What does the research hope to achieve?

Advice from industrial experts such as Howden Group, is key in this type of projects where the focus is on feasibility studies. It will help us to improve the accuracy and relevance of the contactor’s mechanical design and the economic evaluation. We believe it will constitute a step change on the future development of advanced contactors towards achieving very low pressure drops and large contact surface areas, particularly important for DACCS applications. Additionally, an exchange of fundamental principles of adsorption and practical applications constitutes an important driver for innovation and qualified workforce.

Beyond this interaction, this project aims to inform the research community in the UK and globally, providing insights on material characteristics, process parameters, technical, economic and environmental aspects of DACCS technologies and its integration within industrial CCUS clusters.

Key findings and research outcomes will also inform adsorbent material developers and technology developers on key requirements needed to reduce costs in DACCS. They will also inform other stakeholders interested on the deployment of DACCS as part of their portfolio of projects in the UK CCUS Industrial clusters, and to accelerate global emissions reductions. All of them will benefit from the evidence-based knowledge and recommendations on what would be the most cost-efficient capture technology for DACCS in specific industries and considering the local constraints.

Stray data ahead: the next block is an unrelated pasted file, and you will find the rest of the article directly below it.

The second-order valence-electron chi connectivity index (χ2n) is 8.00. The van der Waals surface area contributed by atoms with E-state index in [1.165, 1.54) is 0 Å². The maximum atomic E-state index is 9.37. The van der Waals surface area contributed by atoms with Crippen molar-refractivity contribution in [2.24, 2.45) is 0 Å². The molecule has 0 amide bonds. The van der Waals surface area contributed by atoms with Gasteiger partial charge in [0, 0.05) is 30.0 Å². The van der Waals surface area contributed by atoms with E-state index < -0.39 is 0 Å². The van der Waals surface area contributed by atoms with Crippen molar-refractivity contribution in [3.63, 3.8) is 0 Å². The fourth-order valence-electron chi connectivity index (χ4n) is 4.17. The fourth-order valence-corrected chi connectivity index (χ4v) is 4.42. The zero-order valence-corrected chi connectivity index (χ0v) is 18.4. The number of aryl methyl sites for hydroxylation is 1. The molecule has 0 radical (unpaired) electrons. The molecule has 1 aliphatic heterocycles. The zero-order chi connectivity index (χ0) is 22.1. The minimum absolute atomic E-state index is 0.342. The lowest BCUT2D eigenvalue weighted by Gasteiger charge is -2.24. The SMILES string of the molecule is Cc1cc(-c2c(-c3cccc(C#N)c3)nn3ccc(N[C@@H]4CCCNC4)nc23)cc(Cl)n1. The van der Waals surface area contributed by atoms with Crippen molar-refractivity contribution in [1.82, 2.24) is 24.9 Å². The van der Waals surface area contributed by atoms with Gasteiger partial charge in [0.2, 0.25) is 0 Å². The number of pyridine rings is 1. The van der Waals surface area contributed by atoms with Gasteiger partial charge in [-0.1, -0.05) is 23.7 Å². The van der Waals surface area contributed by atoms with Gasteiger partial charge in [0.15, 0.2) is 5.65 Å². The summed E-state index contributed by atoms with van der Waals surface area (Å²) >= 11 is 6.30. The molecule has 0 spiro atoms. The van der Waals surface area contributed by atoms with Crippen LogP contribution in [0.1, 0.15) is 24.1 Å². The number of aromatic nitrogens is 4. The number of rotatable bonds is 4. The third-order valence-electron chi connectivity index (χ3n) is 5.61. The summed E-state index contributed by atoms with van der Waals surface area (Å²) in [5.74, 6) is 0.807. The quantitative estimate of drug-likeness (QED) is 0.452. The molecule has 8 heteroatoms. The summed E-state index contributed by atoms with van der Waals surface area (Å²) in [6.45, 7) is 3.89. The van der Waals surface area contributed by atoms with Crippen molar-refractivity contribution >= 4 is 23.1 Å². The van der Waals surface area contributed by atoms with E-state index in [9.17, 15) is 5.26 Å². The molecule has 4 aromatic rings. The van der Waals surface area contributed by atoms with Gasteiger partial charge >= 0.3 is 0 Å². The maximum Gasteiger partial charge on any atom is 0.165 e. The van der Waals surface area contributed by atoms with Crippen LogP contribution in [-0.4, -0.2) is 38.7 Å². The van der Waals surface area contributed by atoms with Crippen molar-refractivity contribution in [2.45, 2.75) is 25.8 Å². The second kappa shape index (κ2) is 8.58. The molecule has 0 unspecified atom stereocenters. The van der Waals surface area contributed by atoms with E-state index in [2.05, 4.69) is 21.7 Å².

This project provides opportunities for capitalising on our on-going research projects at the Research Centre for Carbon Solutions (RCCS) at Heriot Watt University, which cover the whole CCUS chain. The contactor model and technoeconomic model developed in this proposal will be integrated into our value-chain PrISMa platform, an open-source modelling tool developed within the scope of the ACT-funded PrISMa project and the follow-on USorb-DAC project. Results from this project will also be available to the public via the platform. We will also make use of our established research networks to maximize the return on investment and to facilitate knowledge exchange and exploitation and dissemination of results to much wider audiences and public awareness.

Research outputs

This research is ongoing. Outputs will be shared below as they become available.